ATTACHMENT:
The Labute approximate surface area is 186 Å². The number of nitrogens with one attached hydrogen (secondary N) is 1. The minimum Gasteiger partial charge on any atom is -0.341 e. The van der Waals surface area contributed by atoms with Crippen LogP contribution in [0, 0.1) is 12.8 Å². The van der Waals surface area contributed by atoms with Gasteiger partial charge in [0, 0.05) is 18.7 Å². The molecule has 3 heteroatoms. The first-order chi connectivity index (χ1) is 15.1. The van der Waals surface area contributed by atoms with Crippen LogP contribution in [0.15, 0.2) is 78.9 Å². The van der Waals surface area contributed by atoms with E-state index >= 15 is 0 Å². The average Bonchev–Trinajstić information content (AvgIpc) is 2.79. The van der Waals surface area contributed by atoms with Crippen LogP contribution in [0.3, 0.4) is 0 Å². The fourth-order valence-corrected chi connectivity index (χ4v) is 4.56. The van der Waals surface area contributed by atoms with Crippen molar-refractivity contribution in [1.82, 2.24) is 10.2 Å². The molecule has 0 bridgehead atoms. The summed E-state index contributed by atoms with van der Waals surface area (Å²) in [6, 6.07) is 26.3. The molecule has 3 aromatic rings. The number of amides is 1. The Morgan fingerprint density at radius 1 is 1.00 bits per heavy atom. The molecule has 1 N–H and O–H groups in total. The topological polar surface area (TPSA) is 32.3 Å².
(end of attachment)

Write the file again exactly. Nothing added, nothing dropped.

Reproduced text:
The Labute approximate surface area is 186 Å². The number of nitrogens with one attached hydrogen (secondary N) is 1. The minimum Gasteiger partial charge on any atom is -0.341 e. The van der Waals surface area contributed by atoms with Crippen LogP contribution in [0, 0.1) is 12.8 Å². The van der Waals surface area contributed by atoms with Gasteiger partial charge in [0, 0.05) is 18.7 Å². The molecule has 3 heteroatoms. The first-order chi connectivity index (χ1) is 15.1. The van der Waals surface area contributed by atoms with Crippen LogP contribution in [0.15, 0.2) is 78.9 Å². The van der Waals surface area contributed by atoms with E-state index >= 15 is 0 Å². The average Bonchev–Trinajstić information content (AvgIpc) is 2.79. The van der Waals surface area contributed by atoms with Crippen LogP contribution in [0.3, 0.4) is 0 Å². The fourth-order valence-corrected chi connectivity index (χ4v) is 4.56. The van der Waals surface area contributed by atoms with Crippen molar-refractivity contribution in [1.82, 2.24) is 10.2 Å². The molecule has 0 bridgehead atoms. The summed E-state index contributed by atoms with van der Waals surface area (Å²) in [6, 6.07) is 26.3. The molecule has 3 aromatic rings. The number of amides is 1. The Morgan fingerprint density at radius 1 is 1.00 bits per heavy atom. The molecule has 1 N–H and O–H groups in total. The topological polar surface area (TPSA) is 32.3 Å².